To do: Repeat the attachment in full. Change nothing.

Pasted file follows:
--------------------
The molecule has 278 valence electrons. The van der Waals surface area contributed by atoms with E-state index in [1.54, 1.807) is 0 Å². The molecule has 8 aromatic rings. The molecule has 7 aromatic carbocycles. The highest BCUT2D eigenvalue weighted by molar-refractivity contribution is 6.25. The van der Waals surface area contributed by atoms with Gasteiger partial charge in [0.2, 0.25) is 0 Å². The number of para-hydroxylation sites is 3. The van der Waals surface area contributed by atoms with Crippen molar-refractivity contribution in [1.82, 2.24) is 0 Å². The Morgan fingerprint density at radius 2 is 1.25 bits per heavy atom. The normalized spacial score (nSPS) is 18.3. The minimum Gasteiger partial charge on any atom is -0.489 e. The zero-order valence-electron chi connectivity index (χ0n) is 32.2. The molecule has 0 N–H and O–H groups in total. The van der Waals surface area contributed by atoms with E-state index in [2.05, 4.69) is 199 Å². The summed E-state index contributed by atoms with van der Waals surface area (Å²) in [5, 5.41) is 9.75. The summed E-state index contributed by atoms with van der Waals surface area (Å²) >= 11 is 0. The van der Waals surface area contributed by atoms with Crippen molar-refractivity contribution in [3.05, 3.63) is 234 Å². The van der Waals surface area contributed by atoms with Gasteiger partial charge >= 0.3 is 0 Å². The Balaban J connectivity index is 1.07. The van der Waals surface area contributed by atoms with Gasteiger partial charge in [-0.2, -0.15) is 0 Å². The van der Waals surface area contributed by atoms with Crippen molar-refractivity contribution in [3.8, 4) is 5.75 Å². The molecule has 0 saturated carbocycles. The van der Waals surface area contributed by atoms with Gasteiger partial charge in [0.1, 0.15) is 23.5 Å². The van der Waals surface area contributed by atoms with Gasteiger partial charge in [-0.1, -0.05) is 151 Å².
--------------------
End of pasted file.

The molecule has 278 valence electrons. The van der Waals surface area contributed by atoms with E-state index in [1.54, 1.807) is 0 Å². The molecule has 8 aromatic rings. The molecule has 7 aromatic carbocycles. The highest BCUT2D eigenvalue weighted by molar-refractivity contribution is 6.25. The van der Waals surface area contributed by atoms with Gasteiger partial charge in [0.2, 0.25) is 0 Å². The number of para-hydroxylation sites is 3. The van der Waals surface area contributed by atoms with Crippen molar-refractivity contribution in [1.82, 2.24) is 0 Å². The Morgan fingerprint density at radius 2 is 1.25 bits per heavy atom. The normalized spacial score (nSPS) is 18.3. The minimum Gasteiger partial charge on any atom is -0.489 e. The zero-order valence-electron chi connectivity index (χ0n) is 32.2. The molecule has 0 N–H and O–H groups in total. The van der Waals surface area contributed by atoms with E-state index in [2.05, 4.69) is 199 Å². The summed E-state index contributed by atoms with van der Waals surface area (Å²) in [5, 5.41) is 9.75. The summed E-state index contributed by atoms with van der Waals surface area (Å²) >= 11 is 0. The van der Waals surface area contributed by atoms with Crippen molar-refractivity contribution in [3.05, 3.63) is 234 Å². The van der Waals surface area contributed by atoms with Gasteiger partial charge >= 0.3 is 0 Å². The Balaban J connectivity index is 1.07. The van der Waals surface area contributed by atoms with Gasteiger partial charge in [-0.2, -0.15) is 0 Å². The van der Waals surface area contributed by atoms with Crippen molar-refractivity contribution in [3.8, 4) is 5.75 Å². The molecule has 0 saturated carbocycles. The van der Waals surface area contributed by atoms with Gasteiger partial charge in [0.1, 0.15) is 23.5 Å². The van der Waals surface area contributed by atoms with Gasteiger partial charge in [-0.1, -0.05) is 151 Å².